The most common and easiest way to generate VBA code is by use of the macro recorder function that writes the code for the actions that the user carries out with mouse/keyboard. There is a relative/absolute toggle button that allows the user to switch between the two whilst recording a macro. Relative/absolute in this context means the relative to the start cell location or an absolute cell reference for example cell A1 (column A, row 1).

Certain features such as loop functions and screen prompts by their own properties cannot be recorded, but must be entered into the VBA module directly by the programmer.

The macros can easily be activated using a button using the form menu, and advanced users can use user prompts to create an interactive program.

Although conceptually simple to understand (especially using a macro recorder), the combination of multiple steps under many different constraints/conditions requires a robust testing/quality control processes to gain regular/reliable/predictable results for the product to realise its benefits.

Software errors

Criticisms of spreadsheets in general also apply to Excel. See Spreadsheet shortcomings. Errors specific to Excel include accuracy, date problems and the Excel 2007 display error.

Accuracy

Due to Excel's foundation on floating point calculations, the statistical accuracy of Excel has been criticized,[9][10][11][12] as lacking certain statistical tools.

Excel MOD function error

Excel has issues with modulo operations. In the case of excessively large results, Excel will return the incorrect answer of #NUM! error.[13][14]

Date problems

Excel incorrectly treats 1900 as a leap year.[15][16] The bug originated from Lotus 1-2-3, and was purposely implemented in Excel for the purpose of backward compatibility.[17] This legacy has later been carried over into Office Open XML file format.[citation needed] Excel also supports the second date format based on year 1904 epoch.

Excel 2007 display error

File:Excel-error.PNG
Screen shot of Microsoft Excel 2007 showing the 65,535 display error

On September 22, 2007 it was reported[18] that Excel 2007 will show incorrect results in certain situations. Specifically, for some pairs of numbers with a product of 65,535 (such as 850 and 77.1), Excel will display their product as 100,000. This occurs with about 14.5% of such pairs.[19] In addition, adding to this result gives 100,001, but subtracting one from the original product produces the correct result of 65,534.

Microsoft has reported on the Microsoft Excel Blog[20] that the problem exists in the display of six specific floating point values between 65534.99999999995 and 65,535, and six values between 65535.99999999995 and 65,536 (not including the integers). Any calculation that results in one of these twelve values will display incorrectly. The actual value stored and passed to other cells is correct, only the displayed value is wrong. The error was introduced with changes made to the Excel display logic for the 2007 version, and does not exist in previous versions. On October 9, 2007, Microsoft released a fix to the public.[21] This issue is also corrected with Service Pack 1.

Chris Lomont presented a detailed explanation of the bug, how it was likely caused by changing 16-bit formatting code to 32-bit code, why it only affects 12 values and then only while formatting, and how the hotfix corrects the bug.[22]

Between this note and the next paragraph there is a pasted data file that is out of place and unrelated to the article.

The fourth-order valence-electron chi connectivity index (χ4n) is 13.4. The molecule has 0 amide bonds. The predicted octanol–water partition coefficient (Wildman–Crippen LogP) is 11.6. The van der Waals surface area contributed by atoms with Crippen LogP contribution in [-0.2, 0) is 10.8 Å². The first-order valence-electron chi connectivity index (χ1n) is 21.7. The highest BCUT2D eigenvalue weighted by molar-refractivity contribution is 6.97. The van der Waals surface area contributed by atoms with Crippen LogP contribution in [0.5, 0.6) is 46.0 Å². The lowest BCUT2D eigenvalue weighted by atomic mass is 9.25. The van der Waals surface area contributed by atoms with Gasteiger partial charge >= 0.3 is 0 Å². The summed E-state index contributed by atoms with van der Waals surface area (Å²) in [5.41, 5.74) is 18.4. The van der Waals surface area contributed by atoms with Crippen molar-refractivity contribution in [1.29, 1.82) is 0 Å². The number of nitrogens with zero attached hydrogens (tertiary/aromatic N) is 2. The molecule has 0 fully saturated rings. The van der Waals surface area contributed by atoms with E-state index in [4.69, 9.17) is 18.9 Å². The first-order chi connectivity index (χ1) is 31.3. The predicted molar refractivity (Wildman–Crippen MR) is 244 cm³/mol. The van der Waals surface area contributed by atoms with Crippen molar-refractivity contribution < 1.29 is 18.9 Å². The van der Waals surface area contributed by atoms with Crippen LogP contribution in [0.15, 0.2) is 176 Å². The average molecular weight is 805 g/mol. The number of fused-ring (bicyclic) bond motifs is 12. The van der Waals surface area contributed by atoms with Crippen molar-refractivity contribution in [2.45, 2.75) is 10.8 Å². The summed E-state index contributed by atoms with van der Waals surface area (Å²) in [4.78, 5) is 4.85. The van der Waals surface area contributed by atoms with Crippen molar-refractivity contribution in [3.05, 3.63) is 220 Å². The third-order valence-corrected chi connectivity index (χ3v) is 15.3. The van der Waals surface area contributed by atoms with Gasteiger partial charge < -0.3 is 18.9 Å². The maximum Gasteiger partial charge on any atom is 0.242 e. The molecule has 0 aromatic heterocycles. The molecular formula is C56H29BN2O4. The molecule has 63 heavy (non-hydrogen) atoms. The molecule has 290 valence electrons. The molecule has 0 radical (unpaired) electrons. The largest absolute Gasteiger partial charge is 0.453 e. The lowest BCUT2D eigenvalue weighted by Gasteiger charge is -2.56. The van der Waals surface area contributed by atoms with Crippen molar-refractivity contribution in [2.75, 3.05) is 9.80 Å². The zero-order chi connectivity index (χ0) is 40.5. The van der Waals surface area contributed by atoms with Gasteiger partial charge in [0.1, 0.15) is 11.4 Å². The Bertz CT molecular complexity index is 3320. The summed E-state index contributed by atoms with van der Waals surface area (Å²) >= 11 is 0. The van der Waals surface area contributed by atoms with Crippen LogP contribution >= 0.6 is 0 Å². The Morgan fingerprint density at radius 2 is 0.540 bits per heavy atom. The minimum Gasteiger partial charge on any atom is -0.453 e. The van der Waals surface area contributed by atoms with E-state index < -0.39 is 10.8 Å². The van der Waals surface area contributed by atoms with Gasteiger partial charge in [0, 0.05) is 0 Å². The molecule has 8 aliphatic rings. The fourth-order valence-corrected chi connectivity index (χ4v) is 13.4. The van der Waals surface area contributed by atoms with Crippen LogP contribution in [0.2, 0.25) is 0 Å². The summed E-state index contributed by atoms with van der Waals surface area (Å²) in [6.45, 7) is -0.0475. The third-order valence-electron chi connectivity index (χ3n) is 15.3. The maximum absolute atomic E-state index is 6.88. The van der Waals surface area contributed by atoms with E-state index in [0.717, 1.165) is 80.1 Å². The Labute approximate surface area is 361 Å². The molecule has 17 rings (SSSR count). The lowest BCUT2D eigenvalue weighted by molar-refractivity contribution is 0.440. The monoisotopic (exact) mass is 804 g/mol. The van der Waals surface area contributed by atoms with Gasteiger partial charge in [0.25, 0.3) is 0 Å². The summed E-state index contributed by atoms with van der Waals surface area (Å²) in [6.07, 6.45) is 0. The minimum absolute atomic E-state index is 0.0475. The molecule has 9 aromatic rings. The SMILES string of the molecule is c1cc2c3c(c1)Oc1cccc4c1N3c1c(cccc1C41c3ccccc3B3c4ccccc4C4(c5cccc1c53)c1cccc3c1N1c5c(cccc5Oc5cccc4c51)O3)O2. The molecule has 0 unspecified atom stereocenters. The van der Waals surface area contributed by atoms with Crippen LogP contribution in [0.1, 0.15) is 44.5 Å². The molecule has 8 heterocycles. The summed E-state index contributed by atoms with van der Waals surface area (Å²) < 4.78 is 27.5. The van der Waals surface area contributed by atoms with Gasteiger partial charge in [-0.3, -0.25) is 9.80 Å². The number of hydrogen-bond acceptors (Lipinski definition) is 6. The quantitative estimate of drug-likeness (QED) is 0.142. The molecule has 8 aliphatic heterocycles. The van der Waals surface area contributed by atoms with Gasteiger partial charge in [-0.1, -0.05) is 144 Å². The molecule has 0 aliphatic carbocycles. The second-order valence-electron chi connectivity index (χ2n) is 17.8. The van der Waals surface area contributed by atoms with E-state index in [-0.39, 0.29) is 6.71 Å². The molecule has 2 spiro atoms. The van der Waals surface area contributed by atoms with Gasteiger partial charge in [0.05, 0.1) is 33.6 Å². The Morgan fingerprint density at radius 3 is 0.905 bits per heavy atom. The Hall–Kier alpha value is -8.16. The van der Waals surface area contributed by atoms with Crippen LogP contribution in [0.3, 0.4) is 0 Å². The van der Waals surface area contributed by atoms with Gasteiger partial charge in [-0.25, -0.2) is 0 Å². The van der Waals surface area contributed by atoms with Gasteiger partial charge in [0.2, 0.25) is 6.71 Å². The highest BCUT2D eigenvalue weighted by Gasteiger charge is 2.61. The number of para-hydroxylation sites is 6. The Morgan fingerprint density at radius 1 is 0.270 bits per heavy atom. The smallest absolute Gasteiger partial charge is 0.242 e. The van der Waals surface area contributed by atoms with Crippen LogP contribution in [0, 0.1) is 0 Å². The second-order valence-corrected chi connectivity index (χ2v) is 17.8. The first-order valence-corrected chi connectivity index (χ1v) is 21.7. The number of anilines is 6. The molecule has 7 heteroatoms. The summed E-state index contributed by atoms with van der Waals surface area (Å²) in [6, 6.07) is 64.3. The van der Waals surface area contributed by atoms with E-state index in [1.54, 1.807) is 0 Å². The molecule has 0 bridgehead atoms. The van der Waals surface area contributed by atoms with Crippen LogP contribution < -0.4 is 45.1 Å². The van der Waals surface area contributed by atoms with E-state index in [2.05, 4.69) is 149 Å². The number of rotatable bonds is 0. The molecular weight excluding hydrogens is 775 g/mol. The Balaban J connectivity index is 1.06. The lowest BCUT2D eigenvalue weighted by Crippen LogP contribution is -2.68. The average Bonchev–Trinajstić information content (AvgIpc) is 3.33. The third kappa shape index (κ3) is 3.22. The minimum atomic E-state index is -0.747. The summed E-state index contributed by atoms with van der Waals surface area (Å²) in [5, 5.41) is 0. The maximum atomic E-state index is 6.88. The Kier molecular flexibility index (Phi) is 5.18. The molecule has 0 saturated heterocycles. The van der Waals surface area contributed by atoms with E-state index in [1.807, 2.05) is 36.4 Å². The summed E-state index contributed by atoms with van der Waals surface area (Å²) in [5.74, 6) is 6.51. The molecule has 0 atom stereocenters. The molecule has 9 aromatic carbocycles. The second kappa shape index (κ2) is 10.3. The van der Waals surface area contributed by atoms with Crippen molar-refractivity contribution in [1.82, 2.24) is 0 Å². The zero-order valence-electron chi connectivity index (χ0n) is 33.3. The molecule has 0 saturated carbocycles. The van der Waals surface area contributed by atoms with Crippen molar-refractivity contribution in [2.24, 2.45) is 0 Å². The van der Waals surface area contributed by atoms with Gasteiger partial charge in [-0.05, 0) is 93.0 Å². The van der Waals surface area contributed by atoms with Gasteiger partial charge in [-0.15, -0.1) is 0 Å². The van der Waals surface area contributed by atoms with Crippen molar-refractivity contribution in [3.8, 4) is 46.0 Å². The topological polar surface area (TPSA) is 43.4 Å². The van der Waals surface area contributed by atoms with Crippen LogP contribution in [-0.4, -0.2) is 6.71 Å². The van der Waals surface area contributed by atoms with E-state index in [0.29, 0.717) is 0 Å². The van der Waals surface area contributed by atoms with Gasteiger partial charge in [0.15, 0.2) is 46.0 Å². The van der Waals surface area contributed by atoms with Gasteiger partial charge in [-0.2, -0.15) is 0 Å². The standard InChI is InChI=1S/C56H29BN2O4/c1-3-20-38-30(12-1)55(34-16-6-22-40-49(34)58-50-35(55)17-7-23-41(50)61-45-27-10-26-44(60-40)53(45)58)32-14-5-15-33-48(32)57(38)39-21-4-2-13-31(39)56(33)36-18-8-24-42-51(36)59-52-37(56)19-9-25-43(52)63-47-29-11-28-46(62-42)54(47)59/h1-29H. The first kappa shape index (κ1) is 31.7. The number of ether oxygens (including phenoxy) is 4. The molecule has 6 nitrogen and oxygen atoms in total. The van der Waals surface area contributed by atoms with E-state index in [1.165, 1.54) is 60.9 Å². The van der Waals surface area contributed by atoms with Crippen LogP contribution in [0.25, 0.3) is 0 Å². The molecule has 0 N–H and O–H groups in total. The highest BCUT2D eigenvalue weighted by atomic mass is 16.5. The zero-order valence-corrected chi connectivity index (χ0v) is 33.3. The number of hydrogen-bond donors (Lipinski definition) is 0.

See also

References

  1. ^ Larry Osterman (October 21, 2005). "Why no Easter Eggs?". Larry Osterman's WebLog. MSDN Blogs. Retrieved 2006-07-29. 
  2. ^ "The "Big Grid" and Increased Limits in Excel 2007". Microsoft.com. Retrieved 2008-04-10.  External link in |work= (help)
  3. ^ "System-Declared Uniform Type Identifiers". Apple Developer Connection. 2008-04-08. Retrieved 2008-11-10. 
  4. ^ "How to extract information from Office files by using Office file formats and schemas". Microsoft. February 26, 2008. Retrieved 2008-11-10. 
  5. ^ "XML Spreadsheet Reference". Microsoft Excel 2002 Technical Articles. MSDN. August 2001. Retrieved 2008-11-10. 
  6. ^ "Deprecated features for Excel 2007". Microsoft - David Gainer. August 24, 2006. Retrieved 2009-01-02. 
  7. ^ "Microsoft Office Excel 97 - 2007 Binary File Format Specification (*.xls 97-2007 format)". Microsoft Corporation. 2007. 
  8. ^ "Excel Object Model Overview MSDN". Retrieved 2008-11-10. 
  9. ^ McCullough, B.D. (2002). "On the accuracy of statistical procedures in Microsoft Excel 2000 and Excel XP". Computational Statistics & Data Analysis. 40 (4): 713–721. doi:10.1016/S0167-9473(02)00095-6.  Unknown parameter |coauthors= ignored (|author= suggested) (help)
  10. ^ McCullough, B.D. (2008). "On the accuracy of statistical procedures in Microsoft Excel 2007". Computational Statistics & Data Analysis. 52 (10): 4570–4578. doi:10.1016/j.csda.2008.03.004.  Unknown parameter |coauthors= ignored (|author= suggested) (help)
  11. ^ Yalta, A. Talha (2008). "The accuracy of statistical distributions in Microsoft® Excel 2007". Computational Statistics & Data Analysis. 52 (10): 4579–4586. doi:10.1016/j.csda.2008.03.005. 
  12. ^ Goldwater, Eva. "Using Excel for Statistical Data Analysis - Caveats". University of Massachusetts School of Public Health. Retrieved 2008-11-10. 
  13. ^ "XL: MOD() Function Returns #NUM! Error Value". Microsoft. January 19, 2007. Retrieved 2008-11-10. 
  14. ^ "The MOD bug". Byg Software. Retrieved 2008-11-10. 
  15. ^ "Days of the week before March 1, 1900 are incorrect in Excel". Microsoft. Retrieved 2008-11-10. 
  16. ^ "Excel 2000 incorrectly assumes that the year 1900 is a leap year". Microsoft. Retrieved 2008-11-10. 
  17. ^ Spolsky, Joel (June 16, 2006). "My First BillG Review". Joel on Software. Retrieved 2008-11-10. 
  18. ^ http://groups.google.com/group/microsoft.public.excel/browse_thread/thread/2bcad1a1a4861879/2f8806d5400dfe22?hl=en&
  19. ^ Vero, Adam (October 2, 2007). "Excel 2007 bug shows wrong answers to simple multiplications". VeroBlog. Retrieved 2008-11-10. 
  20. ^ "Calculation Issue Update". Microsoft Excel team blog. September 25, 2007. Retrieved 2008-11-10.  |first1= missing |last1= in Authors list (help)
  21. ^ Gainer, David (October 09, 2007). "Calculation Issue Update (Fix Available)". Microsoft Excel team blog. Retrieved 2008-11-10.  Check date values in: |date= (help)
  22. ^ Lomont, Chris (November 2007). "An Analysis of the Excel 2007 “65535” Bug" (PDF). Retrieved 2008-11-10. 

Further reading

External links